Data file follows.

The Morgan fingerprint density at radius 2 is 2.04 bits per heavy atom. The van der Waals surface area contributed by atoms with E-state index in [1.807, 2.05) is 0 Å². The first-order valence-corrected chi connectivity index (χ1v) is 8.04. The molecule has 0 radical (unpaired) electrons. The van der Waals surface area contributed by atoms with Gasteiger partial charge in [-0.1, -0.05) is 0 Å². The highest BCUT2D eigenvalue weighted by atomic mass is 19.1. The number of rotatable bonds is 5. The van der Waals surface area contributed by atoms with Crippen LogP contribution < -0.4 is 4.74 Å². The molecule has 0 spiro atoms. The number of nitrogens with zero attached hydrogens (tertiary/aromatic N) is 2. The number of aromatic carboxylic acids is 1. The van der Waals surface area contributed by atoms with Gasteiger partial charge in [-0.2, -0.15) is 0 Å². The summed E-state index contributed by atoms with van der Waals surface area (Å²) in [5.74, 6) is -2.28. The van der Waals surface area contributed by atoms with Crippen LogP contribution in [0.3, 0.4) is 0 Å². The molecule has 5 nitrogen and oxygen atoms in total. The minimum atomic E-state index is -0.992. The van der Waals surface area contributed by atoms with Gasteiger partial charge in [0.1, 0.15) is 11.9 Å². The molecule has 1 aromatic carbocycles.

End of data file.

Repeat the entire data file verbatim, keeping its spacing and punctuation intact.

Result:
The Morgan fingerprint density at radius 2 is 2.04 bits per heavy atom. The van der Waals surface area contributed by atoms with E-state index in [1.807, 2.05) is 0 Å². The first-order valence-corrected chi connectivity index (χ1v) is 8.04. The molecule has 0 radical (unpaired) electrons. The van der Waals surface area contributed by atoms with Gasteiger partial charge in [-0.1, -0.05) is 0 Å². The highest BCUT2D eigenvalue weighted by atomic mass is 19.1. The number of rotatable bonds is 5. The van der Waals surface area contributed by atoms with Crippen LogP contribution < -0.4 is 4.74 Å². The molecule has 0 spiro atoms. The number of nitrogens with zero attached hydrogens (tertiary/aromatic N) is 2. The number of aromatic carboxylic acids is 1. The van der Waals surface area contributed by atoms with Gasteiger partial charge in [-0.2, -0.15) is 0 Å². The summed E-state index contributed by atoms with van der Waals surface area (Å²) in [5.74, 6) is -2.28. The van der Waals surface area contributed by atoms with Crippen LogP contribution in [0.3, 0.4) is 0 Å². The molecule has 5 nitrogen and oxygen atoms in total. The minimum atomic E-state index is -0.992. The van der Waals surface area contributed by atoms with Gasteiger partial charge in [0.1, 0.15) is 11.9 Å². The molecule has 1 aromatic carbocycles.